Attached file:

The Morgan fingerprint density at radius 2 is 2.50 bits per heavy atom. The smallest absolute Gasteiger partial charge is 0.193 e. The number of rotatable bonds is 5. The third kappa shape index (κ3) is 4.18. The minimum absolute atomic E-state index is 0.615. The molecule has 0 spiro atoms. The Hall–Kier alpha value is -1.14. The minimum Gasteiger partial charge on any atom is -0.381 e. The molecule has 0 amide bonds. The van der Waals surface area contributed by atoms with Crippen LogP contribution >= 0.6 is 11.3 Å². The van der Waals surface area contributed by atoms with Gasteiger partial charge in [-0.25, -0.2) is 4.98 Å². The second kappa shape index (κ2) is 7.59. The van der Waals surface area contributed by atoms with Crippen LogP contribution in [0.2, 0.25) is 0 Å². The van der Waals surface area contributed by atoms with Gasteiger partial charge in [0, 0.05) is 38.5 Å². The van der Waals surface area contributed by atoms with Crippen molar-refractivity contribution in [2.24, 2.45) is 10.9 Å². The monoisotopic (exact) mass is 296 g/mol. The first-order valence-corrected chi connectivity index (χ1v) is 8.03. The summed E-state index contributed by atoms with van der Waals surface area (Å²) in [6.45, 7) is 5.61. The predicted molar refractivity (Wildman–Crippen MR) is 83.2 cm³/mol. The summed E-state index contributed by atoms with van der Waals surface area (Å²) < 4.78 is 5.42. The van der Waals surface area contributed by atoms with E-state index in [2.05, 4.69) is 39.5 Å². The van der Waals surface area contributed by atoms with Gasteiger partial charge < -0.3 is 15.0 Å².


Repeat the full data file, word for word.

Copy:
The Morgan fingerprint density at radius 2 is 2.50 bits per heavy atom. The smallest absolute Gasteiger partial charge is 0.193 e. The number of rotatable bonds is 5. The third kappa shape index (κ3) is 4.18. The minimum absolute atomic E-state index is 0.615. The molecule has 0 spiro atoms. The Hall–Kier alpha value is -1.14. The minimum Gasteiger partial charge on any atom is -0.381 e. The molecule has 0 amide bonds. The van der Waals surface area contributed by atoms with Crippen LogP contribution >= 0.6 is 11.3 Å². The van der Waals surface area contributed by atoms with Gasteiger partial charge in [-0.25, -0.2) is 4.98 Å². The second kappa shape index (κ2) is 7.59. The van der Waals surface area contributed by atoms with Crippen LogP contribution in [0.2, 0.25) is 0 Å². The van der Waals surface area contributed by atoms with Gasteiger partial charge in [0, 0.05) is 38.5 Å². The van der Waals surface area contributed by atoms with Crippen molar-refractivity contribution in [2.24, 2.45) is 10.9 Å². The monoisotopic (exact) mass is 296 g/mol. The first-order valence-corrected chi connectivity index (χ1v) is 8.03. The summed E-state index contributed by atoms with van der Waals surface area (Å²) in [6.45, 7) is 5.61. The predicted molar refractivity (Wildman–Crippen MR) is 83.2 cm³/mol. The summed E-state index contributed by atoms with van der Waals surface area (Å²) < 4.78 is 5.42. The van der Waals surface area contributed by atoms with E-state index in [2.05, 4.69) is 39.5 Å². The van der Waals surface area contributed by atoms with Gasteiger partial charge < -0.3 is 15.0 Å².